There might not be any white stuff in the air (or on the ground) and, for some, it may be too early to starting thinking of the Christmas season, but we’re hoping it won’t be too early for people to get into the mood to give.
This is the fifth year for the KTW Christmas Cheer Fund and we’re very proud to be able to continue the tradition started by Gregg Drinnan and the Kamloops Daily News.
The KTW Christmas Cheer Fund raises money every year for five important charities and non-profits in Kamloops during what is, for many of them, one of their most vital seasons.
“I got to see this at the Kamloops Daily News before,” said Tim Shoults, operations manager of Aberdeen Publishing, KTW’s parent company.
“I got to work with Gregg Drinnan, the person who created the fund for Kamloops, and I’ve seen the amazing way that the community comes together for it.
“It absolutely warms my heart and it’s wonderful that we’re able to create this opportunity for our readers to give.”
The Y Women’s Emergency Shelter has been included in the Cheer Fund every year since its inception, a stipulation made by Drinnan, who initially donated all money to the shelter.
As the fund generated more money through the years, Drinnan decided to include more charities as recipients.
Charities like the Out of the Cold winter homeless shelter, which provides beds for the Kamloops homeless community during the coldest days of the year, days when frostbite is a very real danger.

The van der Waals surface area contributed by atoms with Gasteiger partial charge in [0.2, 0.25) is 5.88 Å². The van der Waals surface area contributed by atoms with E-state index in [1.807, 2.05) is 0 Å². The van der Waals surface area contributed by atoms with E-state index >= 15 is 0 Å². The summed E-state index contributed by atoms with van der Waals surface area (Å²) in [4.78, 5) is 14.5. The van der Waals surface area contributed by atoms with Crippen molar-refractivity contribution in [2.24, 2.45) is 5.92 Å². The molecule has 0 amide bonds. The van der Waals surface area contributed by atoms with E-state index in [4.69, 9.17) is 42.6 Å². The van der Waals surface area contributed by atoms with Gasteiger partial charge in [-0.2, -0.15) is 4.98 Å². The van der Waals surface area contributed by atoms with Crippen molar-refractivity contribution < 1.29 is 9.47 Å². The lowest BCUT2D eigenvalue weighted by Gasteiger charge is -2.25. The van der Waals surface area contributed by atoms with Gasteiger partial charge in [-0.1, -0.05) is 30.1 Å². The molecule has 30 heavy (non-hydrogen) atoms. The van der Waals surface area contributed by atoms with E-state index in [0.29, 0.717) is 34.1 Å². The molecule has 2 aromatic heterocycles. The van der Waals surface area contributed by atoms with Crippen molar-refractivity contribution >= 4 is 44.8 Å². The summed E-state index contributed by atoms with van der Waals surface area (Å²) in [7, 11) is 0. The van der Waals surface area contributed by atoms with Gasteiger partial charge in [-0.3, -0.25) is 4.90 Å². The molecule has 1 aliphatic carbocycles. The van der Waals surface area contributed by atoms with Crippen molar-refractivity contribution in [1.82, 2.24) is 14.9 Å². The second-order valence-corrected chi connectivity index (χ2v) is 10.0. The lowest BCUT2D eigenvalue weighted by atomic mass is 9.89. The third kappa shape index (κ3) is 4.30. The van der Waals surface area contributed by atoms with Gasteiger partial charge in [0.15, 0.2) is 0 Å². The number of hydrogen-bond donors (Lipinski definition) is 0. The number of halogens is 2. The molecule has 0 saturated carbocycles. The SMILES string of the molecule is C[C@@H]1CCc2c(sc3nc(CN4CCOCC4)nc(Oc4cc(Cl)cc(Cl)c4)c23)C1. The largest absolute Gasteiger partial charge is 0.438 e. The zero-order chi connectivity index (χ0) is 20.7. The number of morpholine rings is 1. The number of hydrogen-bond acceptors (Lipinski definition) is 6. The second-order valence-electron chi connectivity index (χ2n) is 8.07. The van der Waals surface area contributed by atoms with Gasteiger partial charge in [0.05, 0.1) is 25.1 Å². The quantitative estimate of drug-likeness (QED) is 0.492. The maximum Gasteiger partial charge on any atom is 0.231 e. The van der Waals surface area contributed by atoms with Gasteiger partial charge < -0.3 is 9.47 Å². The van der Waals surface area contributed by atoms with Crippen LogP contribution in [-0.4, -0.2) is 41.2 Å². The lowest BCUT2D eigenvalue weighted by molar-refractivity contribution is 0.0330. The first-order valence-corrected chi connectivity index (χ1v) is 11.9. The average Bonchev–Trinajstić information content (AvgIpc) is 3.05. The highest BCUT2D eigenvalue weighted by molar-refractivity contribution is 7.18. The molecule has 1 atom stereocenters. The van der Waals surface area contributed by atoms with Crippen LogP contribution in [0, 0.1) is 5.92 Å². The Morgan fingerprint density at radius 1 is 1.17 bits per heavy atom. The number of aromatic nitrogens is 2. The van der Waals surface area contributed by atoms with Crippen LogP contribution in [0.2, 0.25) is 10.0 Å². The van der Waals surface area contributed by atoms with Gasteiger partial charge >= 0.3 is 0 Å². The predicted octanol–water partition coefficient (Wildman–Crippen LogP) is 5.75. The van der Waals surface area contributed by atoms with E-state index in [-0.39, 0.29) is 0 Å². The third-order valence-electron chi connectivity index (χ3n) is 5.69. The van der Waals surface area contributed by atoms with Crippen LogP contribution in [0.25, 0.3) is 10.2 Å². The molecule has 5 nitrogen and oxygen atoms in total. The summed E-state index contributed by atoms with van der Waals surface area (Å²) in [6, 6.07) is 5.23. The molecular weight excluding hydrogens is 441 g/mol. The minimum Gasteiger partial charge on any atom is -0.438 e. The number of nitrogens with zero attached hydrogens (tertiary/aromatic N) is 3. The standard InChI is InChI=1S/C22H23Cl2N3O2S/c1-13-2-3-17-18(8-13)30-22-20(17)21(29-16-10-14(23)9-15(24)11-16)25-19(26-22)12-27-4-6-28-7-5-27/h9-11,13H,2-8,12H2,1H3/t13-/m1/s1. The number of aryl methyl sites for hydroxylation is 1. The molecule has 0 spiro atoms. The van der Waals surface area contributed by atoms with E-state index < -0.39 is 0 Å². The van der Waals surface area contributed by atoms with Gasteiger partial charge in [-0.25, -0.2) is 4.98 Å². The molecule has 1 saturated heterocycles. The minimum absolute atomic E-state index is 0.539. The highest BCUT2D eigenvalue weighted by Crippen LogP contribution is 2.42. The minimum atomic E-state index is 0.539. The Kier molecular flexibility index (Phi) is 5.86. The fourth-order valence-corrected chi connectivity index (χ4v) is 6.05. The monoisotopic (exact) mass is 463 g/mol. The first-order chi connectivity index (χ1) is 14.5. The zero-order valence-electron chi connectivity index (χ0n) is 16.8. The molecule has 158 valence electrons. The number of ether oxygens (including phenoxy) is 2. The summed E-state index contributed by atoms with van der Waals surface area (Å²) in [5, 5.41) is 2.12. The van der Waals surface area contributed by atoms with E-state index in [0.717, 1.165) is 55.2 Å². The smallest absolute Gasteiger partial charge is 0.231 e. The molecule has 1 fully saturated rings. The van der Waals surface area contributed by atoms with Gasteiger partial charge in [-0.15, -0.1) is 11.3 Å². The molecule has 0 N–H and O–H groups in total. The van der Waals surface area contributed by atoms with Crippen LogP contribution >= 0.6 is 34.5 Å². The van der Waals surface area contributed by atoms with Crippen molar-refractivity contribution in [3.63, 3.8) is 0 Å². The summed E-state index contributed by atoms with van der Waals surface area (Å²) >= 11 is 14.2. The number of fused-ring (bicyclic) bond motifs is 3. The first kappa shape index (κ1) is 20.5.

“We provide them a bed,” said co-ordinator Renee Stein.
“We provide clothing, toiletries, supportive emotional care. We provide them food, as much as they can eat all night long.”
The Kamloops Brain Injury Society is also a recipient this year. The society works with people suffering from the life-changing impacts of everything from car accidents to strokes.
They also work with the families of those affected.
“We wanted to help both the survivors understand what happened to them, but also the families so that they can provide that extra support,” said society executive director Dave Johnson.
Also receiving funds is the Boys and Girls Club of Kamloops’ Falcon Program, which teams up with the Ministry of Children and Family Development, TRU and the Kamloops-Thompson school district to work with children who, because of traumatic events in their personal life, can not participate in the regular school curriculum for more than an hour or two a day.
“I think the challenge is that it’s not like they just struggle at school or they’re just struggling at home,” said Kerry Woehle, manager of programs at Boys and Girls Club of Kamloops.
“It’s like they struggle in all parts of their life.
“And, so, if we’re able to help them build coping skills and help the parents understand how to best respond and support their child, then it’s just more successful for everybody.”
The final non-profit to receive money from the Cheer Fund in 2018 is the Mustard Seed New Life Community.
It is planning to use the funds to expand and upgrade its kitchen, which will allow the organization to feed even more people coming through their door.
In the weeks to come, we’ll be shining a spotlight on these various charities, on the work they do and how they plan to use money raised in the Cheer Fund.
Of course, we can’t even begin to do this work without your generosity.
To learn more and to donate online, go to kamloopsthisweek.com/cheer.